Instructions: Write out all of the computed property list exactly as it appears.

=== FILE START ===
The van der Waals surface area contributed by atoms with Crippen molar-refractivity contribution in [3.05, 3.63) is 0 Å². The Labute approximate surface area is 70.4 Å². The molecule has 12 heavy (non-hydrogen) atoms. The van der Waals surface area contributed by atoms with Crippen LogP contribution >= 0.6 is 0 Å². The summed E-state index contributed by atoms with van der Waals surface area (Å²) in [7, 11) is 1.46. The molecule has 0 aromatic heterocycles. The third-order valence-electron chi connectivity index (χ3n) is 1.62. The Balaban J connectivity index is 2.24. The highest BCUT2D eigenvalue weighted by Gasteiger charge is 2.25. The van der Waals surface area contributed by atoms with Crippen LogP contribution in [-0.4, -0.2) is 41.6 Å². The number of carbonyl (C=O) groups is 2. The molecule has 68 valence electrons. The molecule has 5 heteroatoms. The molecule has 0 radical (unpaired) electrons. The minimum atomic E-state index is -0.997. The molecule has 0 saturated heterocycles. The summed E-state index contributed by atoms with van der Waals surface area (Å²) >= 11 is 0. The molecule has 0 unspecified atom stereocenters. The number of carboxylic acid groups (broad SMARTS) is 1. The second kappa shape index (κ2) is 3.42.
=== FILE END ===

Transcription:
The van der Waals surface area contributed by atoms with Crippen molar-refractivity contribution in [3.05, 3.63) is 0 Å². The Labute approximate surface area is 70.4 Å². The molecule has 12 heavy (non-hydrogen) atoms. The van der Waals surface area contributed by atoms with Crippen LogP contribution >= 0.6 is 0 Å². The summed E-state index contributed by atoms with van der Waals surface area (Å²) in [7, 11) is 1.46. The molecule has 0 aromatic heterocycles. The third-order valence-electron chi connectivity index (χ3n) is 1.62. The Balaban J connectivity index is 2.24. The highest BCUT2D eigenvalue weighted by Gasteiger charge is 2.25. The van der Waals surface area contributed by atoms with Crippen LogP contribution in [-0.4, -0.2) is 41.6 Å². The number of carbonyl (C=O) groups is 2. The molecule has 68 valence electrons. The molecule has 5 heteroatoms. The molecule has 0 radical (unpaired) electrons. The minimum atomic E-state index is -0.997. The molecule has 0 saturated heterocycles. The summed E-state index contributed by atoms with van der Waals surface area (Å²) >= 11 is 0. The molecule has 0 unspecified atom stereocenters. The number of carboxylic acid groups (broad SMARTS) is 1. The second kappa shape index (κ2) is 3.42.